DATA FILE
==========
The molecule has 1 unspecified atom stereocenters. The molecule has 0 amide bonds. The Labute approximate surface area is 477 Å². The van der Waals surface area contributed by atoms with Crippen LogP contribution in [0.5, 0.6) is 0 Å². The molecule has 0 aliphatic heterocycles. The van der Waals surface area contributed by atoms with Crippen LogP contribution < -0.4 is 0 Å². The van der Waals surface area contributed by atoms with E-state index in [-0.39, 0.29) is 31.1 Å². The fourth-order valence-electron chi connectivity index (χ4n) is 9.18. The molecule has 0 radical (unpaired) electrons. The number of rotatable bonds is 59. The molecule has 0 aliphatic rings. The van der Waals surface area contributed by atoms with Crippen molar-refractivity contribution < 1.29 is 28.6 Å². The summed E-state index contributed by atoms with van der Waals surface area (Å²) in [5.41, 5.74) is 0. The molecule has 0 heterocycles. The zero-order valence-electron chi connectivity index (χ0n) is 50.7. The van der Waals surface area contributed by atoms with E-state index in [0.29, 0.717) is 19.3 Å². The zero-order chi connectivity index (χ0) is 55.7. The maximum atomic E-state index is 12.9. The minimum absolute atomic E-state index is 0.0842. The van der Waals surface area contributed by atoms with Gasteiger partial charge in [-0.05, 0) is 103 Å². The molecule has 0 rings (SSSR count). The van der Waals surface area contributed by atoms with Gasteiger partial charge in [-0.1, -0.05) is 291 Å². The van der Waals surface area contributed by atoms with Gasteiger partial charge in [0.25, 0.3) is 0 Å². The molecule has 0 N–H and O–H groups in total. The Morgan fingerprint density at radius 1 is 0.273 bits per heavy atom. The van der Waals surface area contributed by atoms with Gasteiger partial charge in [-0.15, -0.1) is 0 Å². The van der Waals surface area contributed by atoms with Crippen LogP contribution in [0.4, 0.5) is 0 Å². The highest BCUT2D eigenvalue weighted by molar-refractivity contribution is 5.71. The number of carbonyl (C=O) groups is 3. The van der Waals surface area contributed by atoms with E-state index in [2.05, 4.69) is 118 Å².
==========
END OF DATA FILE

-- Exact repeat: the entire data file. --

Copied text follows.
The molecule has 1 unspecified atom stereocenters. The molecule has 0 amide bonds. The Labute approximate surface area is 477 Å². The van der Waals surface area contributed by atoms with Crippen LogP contribution in [0.5, 0.6) is 0 Å². The molecule has 0 aliphatic heterocycles. The van der Waals surface area contributed by atoms with Crippen LogP contribution < -0.4 is 0 Å². The van der Waals surface area contributed by atoms with E-state index in [-0.39, 0.29) is 31.1 Å². The fourth-order valence-electron chi connectivity index (χ4n) is 9.18. The molecule has 0 radical (unpaired) electrons. The number of rotatable bonds is 59. The molecule has 0 aliphatic rings. The van der Waals surface area contributed by atoms with Crippen molar-refractivity contribution < 1.29 is 28.6 Å². The summed E-state index contributed by atoms with van der Waals surface area (Å²) in [5.41, 5.74) is 0. The molecule has 0 heterocycles. The zero-order valence-electron chi connectivity index (χ0n) is 50.7. The van der Waals surface area contributed by atoms with E-state index in [0.29, 0.717) is 19.3 Å². The zero-order chi connectivity index (χ0) is 55.7. The maximum atomic E-state index is 12.9. The minimum absolute atomic E-state index is 0.0842. The van der Waals surface area contributed by atoms with Gasteiger partial charge in [-0.05, 0) is 103 Å². The molecule has 0 rings (SSSR count). The van der Waals surface area contributed by atoms with Gasteiger partial charge in [-0.1, -0.05) is 291 Å². The van der Waals surface area contributed by atoms with Gasteiger partial charge in [0.25, 0.3) is 0 Å². The molecule has 0 N–H and O–H groups in total. The Morgan fingerprint density at radius 1 is 0.273 bits per heavy atom. The van der Waals surface area contributed by atoms with Gasteiger partial charge in [-0.15, -0.1) is 0 Å². The van der Waals surface area contributed by atoms with Crippen LogP contribution in [0.4, 0.5) is 0 Å². The highest BCUT2D eigenvalue weighted by molar-refractivity contribution is 5.71. The number of carbonyl (C=O) groups is 3. The van der Waals surface area contributed by atoms with E-state index in [2.05, 4.69) is 118 Å².